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Non-Drug Pain Control for Kids (6835)

Non-Drug Pain Control for Kids (6835) - Clinical Hub, Patient Education, Health and Nutrition Facts For You, Pediatrics, Parenting


Non-drug Pain Control for Kids

The health care staff at American Family Children’s Hospital, University of Wisconsin Hospital,
and all UW Health Clinics believes that all of our patients deserve a good experience when they
visit their doctor’s office. The best way to do this is to decrease or avoid the amount of pain a
patient feels during those visits. Children are exposed many times to needles during childhood.
They may have immunizations, blood draws, or even IVs placed. Needle fears can last a lifetime
if pain or anxiety is a major part of these experiences.

How can a parent or support person help?
Not knowing what to do to help your child can be very stressful. Here are some ideas that we
hope you may find helpful.

Be with your child
We suggest that you to be in the room, to hold, and to comfort your child during painful times.

The stress that a child feels before and during a painful event will increase the amount of pain
felt. Children tend to feel less pain when a support person is with them. Having a support person
will decrease the amount of stress and pain.

Be calm
A child can sense your anxious feelings. Your calm voice, words, and presence can help your
child feel less anxious and fearful.

Help your child get into a helpful position
Here are some options:

Sitting on Lap

ξ Helpful with infants and
school-age kids
ξ Child sitting on adult’s lap
ξ Child’s legs can be tucked
between adult’s legs
ξ Hugging and hand holding
is encouraged
ξ Child can watch what is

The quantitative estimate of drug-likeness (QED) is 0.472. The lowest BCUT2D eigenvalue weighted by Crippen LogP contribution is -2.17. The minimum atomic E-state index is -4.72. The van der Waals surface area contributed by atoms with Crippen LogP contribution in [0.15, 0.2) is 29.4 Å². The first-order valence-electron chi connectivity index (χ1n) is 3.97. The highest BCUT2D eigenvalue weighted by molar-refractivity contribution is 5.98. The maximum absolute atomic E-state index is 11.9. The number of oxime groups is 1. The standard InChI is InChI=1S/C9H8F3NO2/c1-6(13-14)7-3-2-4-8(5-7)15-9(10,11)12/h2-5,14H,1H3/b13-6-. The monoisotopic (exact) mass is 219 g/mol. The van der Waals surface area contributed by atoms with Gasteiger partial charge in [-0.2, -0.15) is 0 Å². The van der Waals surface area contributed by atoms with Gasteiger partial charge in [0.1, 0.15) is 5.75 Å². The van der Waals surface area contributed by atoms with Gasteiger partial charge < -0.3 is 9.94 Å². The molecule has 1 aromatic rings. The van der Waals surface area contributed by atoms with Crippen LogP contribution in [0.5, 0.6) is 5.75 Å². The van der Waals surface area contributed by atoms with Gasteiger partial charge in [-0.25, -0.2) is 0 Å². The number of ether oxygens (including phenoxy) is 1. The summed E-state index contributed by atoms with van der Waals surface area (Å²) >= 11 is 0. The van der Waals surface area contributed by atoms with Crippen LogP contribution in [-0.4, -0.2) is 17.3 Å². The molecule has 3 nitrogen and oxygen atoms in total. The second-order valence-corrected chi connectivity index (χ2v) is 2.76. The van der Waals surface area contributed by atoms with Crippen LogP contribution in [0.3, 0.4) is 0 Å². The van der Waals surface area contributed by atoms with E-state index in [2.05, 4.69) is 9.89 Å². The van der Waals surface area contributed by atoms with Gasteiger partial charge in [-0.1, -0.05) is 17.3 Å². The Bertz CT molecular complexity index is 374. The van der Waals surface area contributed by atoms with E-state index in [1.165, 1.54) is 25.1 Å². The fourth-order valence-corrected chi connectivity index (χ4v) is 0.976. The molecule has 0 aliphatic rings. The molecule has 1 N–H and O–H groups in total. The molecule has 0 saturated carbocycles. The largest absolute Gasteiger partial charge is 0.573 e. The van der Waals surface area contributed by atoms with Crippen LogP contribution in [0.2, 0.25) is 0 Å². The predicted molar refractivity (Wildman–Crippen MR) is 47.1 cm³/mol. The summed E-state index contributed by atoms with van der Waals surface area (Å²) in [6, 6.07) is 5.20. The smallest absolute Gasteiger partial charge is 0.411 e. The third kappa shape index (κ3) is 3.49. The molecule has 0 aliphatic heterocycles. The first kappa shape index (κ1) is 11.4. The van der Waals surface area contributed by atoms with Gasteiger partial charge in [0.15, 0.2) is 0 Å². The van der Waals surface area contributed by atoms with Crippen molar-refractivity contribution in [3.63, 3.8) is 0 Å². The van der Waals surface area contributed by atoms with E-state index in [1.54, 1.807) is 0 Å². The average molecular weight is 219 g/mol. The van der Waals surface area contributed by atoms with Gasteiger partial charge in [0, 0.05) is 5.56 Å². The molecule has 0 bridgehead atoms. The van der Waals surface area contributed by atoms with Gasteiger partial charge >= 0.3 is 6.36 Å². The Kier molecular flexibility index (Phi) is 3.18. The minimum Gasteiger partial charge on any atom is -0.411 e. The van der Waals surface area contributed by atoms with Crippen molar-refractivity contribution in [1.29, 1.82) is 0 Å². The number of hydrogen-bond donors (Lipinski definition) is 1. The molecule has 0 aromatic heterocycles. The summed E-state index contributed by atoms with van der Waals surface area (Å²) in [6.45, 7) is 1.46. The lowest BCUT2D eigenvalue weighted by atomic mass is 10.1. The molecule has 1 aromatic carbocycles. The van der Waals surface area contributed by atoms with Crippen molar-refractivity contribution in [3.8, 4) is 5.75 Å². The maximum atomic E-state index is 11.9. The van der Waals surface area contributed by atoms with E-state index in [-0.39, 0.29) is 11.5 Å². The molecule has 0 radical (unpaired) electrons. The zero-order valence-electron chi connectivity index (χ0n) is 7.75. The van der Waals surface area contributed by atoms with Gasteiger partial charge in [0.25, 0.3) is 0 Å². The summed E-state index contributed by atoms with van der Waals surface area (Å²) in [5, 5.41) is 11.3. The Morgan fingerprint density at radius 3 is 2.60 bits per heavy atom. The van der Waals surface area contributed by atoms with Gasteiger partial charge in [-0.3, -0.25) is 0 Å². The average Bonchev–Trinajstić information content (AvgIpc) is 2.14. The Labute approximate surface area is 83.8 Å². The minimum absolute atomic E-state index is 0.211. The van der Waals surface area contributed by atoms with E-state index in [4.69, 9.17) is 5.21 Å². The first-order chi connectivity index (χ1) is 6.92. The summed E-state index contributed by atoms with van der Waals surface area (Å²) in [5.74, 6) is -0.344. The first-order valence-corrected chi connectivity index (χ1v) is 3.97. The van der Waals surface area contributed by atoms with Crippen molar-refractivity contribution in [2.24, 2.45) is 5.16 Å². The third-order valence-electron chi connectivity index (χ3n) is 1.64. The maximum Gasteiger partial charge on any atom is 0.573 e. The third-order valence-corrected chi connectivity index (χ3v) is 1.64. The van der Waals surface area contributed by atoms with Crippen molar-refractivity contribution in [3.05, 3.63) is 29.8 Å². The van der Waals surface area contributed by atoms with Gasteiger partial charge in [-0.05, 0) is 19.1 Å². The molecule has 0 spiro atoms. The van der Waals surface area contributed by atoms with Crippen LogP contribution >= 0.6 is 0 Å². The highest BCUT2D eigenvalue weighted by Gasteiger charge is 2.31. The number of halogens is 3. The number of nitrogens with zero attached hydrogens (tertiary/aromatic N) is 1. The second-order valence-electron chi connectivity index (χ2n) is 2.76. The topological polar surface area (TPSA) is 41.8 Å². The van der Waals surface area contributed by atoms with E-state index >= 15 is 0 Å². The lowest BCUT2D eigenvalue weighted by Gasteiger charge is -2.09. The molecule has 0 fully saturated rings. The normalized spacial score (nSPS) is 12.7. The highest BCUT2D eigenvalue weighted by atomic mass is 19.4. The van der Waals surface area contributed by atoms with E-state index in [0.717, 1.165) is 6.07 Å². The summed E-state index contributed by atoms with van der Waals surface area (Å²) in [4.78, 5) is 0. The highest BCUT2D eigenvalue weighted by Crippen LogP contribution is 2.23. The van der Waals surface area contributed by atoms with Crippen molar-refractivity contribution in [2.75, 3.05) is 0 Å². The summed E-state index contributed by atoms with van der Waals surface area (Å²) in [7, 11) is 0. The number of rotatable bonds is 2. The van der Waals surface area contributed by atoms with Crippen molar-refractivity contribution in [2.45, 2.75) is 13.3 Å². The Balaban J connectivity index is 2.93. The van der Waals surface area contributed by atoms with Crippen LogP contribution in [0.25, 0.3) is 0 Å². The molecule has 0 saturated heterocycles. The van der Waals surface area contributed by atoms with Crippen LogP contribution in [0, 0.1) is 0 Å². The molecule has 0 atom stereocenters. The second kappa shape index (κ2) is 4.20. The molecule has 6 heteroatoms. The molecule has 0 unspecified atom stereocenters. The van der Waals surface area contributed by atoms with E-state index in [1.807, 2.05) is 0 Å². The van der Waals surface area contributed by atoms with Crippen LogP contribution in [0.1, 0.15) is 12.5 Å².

going on or focus on
something else

Chest to Chest Hugging

ξ Child can sit on lap or
ξ Child can focus on
something else
ξ View is blocked with
the hold, a book, or a

Sitting Beside Support

ξ Can sit in chair or on
ξ Can choose to watch
or focus on something
ξ May use book or toy to
block view

Lying down

ξ Adult is behind or at side
of the child
ξ Adult can hug or hold if
ξ Child can watch what is
going on or focus on
something else
ξ May have another staff
gently hold knees.

Help your child focus on something else
Changing your child’s focus from a painful event to something else can be very helpful. Getting
your child engaged in playing with a toy, searching for specific items in a picture, or reading a
book is great.
Bringing items from home that comfort your child can also be very helpful. A special blanket,
pacifier, toy, or books are a few items to think about bringing with you.
Allow your child to be as involved in the process as they want to be. Some children may
actually find it less stressful if they have the option of watching the needle and looking away
when they want to.

Age of Child Ideas to Try
0-4 months of age

Swaddling-wrapping baby snugly in blanket with arms and legs